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Non-technological issues stifle African repositories


‘Vast amount’ of research not formally published

African researchers and institutions can boost the visibility of their research if they embrace open access repositories—but non-technological issues are holding the continent back, a seminar on enhancing African research visibility heard on 3 February.

Stephanie Kitchen, who heads the African Digital Research Repositories project at SOAS University of London in the United Kingdom, said a “vast amount” of African research and data is not formally published. “This is not changing very much in the short term,” she added.

The project is a database covering 200 repositories in 28 African countries. Research repositories are digital libraries where scholars can store their work and data, making it accessible to others.

Kitchen said that repositories in Africa are uneven and fragmented. They are also understaffed, usually maintained by librarians as extra work, she said. Repositories often get more support from management than from researchers, except where there are incentives to use them. And the main barriers to making repositories more visible and useful is usually not technological.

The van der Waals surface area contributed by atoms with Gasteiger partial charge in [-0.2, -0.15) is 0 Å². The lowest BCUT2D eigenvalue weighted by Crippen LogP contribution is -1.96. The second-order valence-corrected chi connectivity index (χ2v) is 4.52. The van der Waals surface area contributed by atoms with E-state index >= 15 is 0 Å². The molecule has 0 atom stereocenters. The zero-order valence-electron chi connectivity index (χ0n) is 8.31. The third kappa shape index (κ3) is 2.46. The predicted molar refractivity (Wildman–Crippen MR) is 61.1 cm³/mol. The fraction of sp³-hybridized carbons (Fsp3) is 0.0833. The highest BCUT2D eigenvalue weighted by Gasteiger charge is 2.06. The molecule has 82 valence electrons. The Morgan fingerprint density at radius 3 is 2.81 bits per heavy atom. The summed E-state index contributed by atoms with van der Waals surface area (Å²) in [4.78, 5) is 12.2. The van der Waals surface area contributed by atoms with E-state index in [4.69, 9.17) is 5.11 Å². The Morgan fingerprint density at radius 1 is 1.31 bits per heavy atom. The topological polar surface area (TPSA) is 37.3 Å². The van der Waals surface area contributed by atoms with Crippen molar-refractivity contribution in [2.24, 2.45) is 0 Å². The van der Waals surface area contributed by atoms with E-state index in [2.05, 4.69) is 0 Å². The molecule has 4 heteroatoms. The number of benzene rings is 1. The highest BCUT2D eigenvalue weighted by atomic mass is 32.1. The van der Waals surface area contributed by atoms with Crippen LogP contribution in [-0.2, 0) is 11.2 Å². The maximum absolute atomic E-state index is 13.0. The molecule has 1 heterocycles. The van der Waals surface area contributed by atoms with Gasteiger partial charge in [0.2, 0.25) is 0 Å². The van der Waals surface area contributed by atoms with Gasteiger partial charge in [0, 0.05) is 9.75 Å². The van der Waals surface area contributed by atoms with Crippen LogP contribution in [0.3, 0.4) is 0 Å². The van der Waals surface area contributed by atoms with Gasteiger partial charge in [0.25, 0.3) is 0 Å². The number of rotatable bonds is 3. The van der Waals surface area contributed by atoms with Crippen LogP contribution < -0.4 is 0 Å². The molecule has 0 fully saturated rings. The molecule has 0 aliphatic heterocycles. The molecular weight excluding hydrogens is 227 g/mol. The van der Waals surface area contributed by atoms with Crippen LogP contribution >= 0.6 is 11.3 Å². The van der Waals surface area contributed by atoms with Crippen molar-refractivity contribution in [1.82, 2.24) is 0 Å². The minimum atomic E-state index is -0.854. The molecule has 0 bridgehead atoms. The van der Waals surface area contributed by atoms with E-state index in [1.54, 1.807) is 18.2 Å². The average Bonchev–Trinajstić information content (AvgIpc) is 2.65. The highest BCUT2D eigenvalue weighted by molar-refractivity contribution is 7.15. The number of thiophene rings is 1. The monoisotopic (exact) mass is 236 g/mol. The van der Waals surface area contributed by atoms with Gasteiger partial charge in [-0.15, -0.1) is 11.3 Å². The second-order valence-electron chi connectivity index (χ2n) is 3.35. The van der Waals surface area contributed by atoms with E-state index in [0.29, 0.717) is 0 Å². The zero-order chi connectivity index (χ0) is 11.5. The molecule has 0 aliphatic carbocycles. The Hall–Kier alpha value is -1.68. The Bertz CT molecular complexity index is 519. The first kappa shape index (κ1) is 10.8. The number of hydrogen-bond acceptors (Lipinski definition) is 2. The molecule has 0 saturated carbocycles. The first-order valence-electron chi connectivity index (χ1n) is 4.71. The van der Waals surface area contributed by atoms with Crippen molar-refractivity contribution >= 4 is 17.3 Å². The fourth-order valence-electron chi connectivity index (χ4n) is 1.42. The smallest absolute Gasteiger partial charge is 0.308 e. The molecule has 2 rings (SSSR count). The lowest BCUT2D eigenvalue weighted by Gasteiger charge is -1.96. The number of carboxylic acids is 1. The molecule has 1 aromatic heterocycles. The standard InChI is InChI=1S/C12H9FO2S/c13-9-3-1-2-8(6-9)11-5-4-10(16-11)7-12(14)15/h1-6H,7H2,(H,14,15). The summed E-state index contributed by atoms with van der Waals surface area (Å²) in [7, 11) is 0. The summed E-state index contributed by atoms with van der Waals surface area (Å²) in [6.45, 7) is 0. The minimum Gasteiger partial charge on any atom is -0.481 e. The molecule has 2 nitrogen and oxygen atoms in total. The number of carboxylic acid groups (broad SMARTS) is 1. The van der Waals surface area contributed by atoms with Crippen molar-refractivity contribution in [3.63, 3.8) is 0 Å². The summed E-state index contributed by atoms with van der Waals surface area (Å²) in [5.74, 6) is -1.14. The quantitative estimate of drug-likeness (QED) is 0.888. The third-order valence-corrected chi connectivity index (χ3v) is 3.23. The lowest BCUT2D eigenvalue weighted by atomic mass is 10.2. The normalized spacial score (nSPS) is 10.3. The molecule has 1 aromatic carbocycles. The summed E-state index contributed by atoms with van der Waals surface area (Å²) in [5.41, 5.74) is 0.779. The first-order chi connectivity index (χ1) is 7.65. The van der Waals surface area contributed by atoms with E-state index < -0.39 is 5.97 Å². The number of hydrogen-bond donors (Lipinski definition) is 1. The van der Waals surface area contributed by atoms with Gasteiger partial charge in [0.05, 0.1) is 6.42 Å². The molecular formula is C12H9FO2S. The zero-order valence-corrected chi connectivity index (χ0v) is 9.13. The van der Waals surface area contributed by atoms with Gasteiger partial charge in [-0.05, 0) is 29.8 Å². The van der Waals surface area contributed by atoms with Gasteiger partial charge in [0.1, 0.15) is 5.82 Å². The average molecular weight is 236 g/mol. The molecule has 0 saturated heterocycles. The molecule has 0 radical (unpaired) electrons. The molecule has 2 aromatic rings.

“Open access repositories are available when there is political will,” she said. Staff and training shortages further dampen the potential of repositories in Africa, she added.  

Mark Snyders, who runs the institutional repository of the University of the Western Cape in South Africa, agreed. He said advocacy has been its biggest challenge. “The battle was getting researchers to understand that they should share their data and that this is in their interest,” he said.

Mark Hahnel, the founder and chief executive officer of open access repository and software company Figshare, said the benefits of using data repositories for researchers are clear. He said the site had found a 25 per cent increase in citations of papers if datasets are published in open access repositories.

Hahnel said that African researchers and institutions can control their data if they publish in their own repositories early, as funders and publishers are increasingly demanding that all data and files be made openly available. This includes non-traditional research outputs such as video.

There has also been an exponential growth in published papers linking to repositories. Shying away from open access repositories leads to the risk that African researchers will fall behind, he said: “Academia is competitive. In order to progress your research you need to have more impact than your peers.”